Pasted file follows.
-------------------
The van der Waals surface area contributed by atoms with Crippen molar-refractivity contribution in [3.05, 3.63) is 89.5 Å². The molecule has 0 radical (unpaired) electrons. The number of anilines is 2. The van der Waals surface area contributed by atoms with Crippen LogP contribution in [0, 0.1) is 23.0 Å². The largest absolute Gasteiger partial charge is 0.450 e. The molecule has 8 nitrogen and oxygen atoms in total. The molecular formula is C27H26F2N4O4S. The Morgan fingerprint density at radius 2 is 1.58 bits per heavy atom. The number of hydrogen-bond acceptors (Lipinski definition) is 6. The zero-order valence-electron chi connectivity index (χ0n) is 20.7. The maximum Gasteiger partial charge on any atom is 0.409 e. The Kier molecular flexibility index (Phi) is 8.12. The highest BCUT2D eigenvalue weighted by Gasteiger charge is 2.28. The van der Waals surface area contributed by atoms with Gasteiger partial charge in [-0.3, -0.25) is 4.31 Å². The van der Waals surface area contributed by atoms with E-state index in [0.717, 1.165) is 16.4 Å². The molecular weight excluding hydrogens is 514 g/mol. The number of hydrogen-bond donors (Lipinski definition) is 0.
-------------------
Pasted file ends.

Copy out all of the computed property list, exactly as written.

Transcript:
The van der Waals surface area contributed by atoms with Crippen molar-refractivity contribution in [3.05, 3.63) is 89.5 Å². The molecule has 0 radical (unpaired) electrons. The number of anilines is 2. The van der Waals surface area contributed by atoms with Crippen LogP contribution in [0, 0.1) is 23.0 Å². The largest absolute Gasteiger partial charge is 0.450 e. The molecule has 8 nitrogen and oxygen atoms in total. The molecular formula is C27H26F2N4O4S. The Morgan fingerprint density at radius 2 is 1.58 bits per heavy atom. The number of hydrogen-bond acceptors (Lipinski definition) is 6. The zero-order valence-electron chi connectivity index (χ0n) is 20.7. The maximum Gasteiger partial charge on any atom is 0.409 e. The Kier molecular flexibility index (Phi) is 8.12. The highest BCUT2D eigenvalue weighted by Gasteiger charge is 2.28. The van der Waals surface area contributed by atoms with Gasteiger partial charge in [-0.3, -0.25) is 4.31 Å². The van der Waals surface area contributed by atoms with E-state index in [0.717, 1.165) is 16.4 Å². The molecular weight excluding hydrogens is 514 g/mol. The number of hydrogen-bond donors (Lipinski definition) is 0.